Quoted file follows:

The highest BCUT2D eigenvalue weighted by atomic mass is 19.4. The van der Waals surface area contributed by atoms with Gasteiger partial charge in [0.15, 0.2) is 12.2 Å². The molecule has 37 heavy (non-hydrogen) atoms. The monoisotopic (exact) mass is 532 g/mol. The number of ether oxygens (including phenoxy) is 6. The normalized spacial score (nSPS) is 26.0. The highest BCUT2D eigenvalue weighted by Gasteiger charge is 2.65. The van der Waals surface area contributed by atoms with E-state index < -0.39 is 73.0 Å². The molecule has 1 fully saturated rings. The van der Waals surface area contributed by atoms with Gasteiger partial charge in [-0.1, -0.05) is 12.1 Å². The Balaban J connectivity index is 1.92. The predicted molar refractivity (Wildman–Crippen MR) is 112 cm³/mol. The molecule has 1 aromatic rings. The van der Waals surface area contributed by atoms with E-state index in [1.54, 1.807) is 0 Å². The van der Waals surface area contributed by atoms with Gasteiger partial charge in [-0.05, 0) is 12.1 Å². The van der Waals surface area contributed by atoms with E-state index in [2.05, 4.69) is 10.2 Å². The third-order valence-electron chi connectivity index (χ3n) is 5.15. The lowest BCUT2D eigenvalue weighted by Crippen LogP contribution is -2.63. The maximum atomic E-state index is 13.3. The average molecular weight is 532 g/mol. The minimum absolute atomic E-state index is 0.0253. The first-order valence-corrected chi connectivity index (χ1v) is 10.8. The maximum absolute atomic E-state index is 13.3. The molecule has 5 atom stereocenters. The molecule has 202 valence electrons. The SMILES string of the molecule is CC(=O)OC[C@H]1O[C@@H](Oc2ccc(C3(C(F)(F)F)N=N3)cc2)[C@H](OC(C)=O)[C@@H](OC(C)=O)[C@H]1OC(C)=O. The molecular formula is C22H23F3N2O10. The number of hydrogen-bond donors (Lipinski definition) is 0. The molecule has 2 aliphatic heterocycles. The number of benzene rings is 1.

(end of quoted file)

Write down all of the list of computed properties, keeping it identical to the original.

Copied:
The highest BCUT2D eigenvalue weighted by atomic mass is 19.4. The van der Waals surface area contributed by atoms with Gasteiger partial charge in [0.15, 0.2) is 12.2 Å². The molecule has 37 heavy (non-hydrogen) atoms. The monoisotopic (exact) mass is 532 g/mol. The number of ether oxygens (including phenoxy) is 6. The normalized spacial score (nSPS) is 26.0. The highest BCUT2D eigenvalue weighted by Gasteiger charge is 2.65. The van der Waals surface area contributed by atoms with E-state index < -0.39 is 73.0 Å². The molecule has 1 fully saturated rings. The van der Waals surface area contributed by atoms with Gasteiger partial charge in [-0.1, -0.05) is 12.1 Å². The Balaban J connectivity index is 1.92. The predicted molar refractivity (Wildman–Crippen MR) is 112 cm³/mol. The molecule has 1 aromatic rings. The van der Waals surface area contributed by atoms with E-state index in [1.54, 1.807) is 0 Å². The van der Waals surface area contributed by atoms with Gasteiger partial charge in [-0.05, 0) is 12.1 Å². The van der Waals surface area contributed by atoms with E-state index in [2.05, 4.69) is 10.2 Å². The third-order valence-electron chi connectivity index (χ3n) is 5.15. The lowest BCUT2D eigenvalue weighted by Crippen LogP contribution is -2.63. The maximum atomic E-state index is 13.3. The average molecular weight is 532 g/mol. The minimum absolute atomic E-state index is 0.0253. The first-order valence-corrected chi connectivity index (χ1v) is 10.8. The maximum absolute atomic E-state index is 13.3. The molecule has 5 atom stereocenters. The molecule has 202 valence electrons. The SMILES string of the molecule is CC(=O)OC[C@H]1O[C@@H](Oc2ccc(C3(C(F)(F)F)N=N3)cc2)[C@H](OC(C)=O)[C@@H](OC(C)=O)[C@H]1OC(C)=O. The molecular formula is C22H23F3N2O10. The number of hydrogen-bond donors (Lipinski definition) is 0. The molecule has 2 aliphatic heterocycles. The number of benzene rings is 1.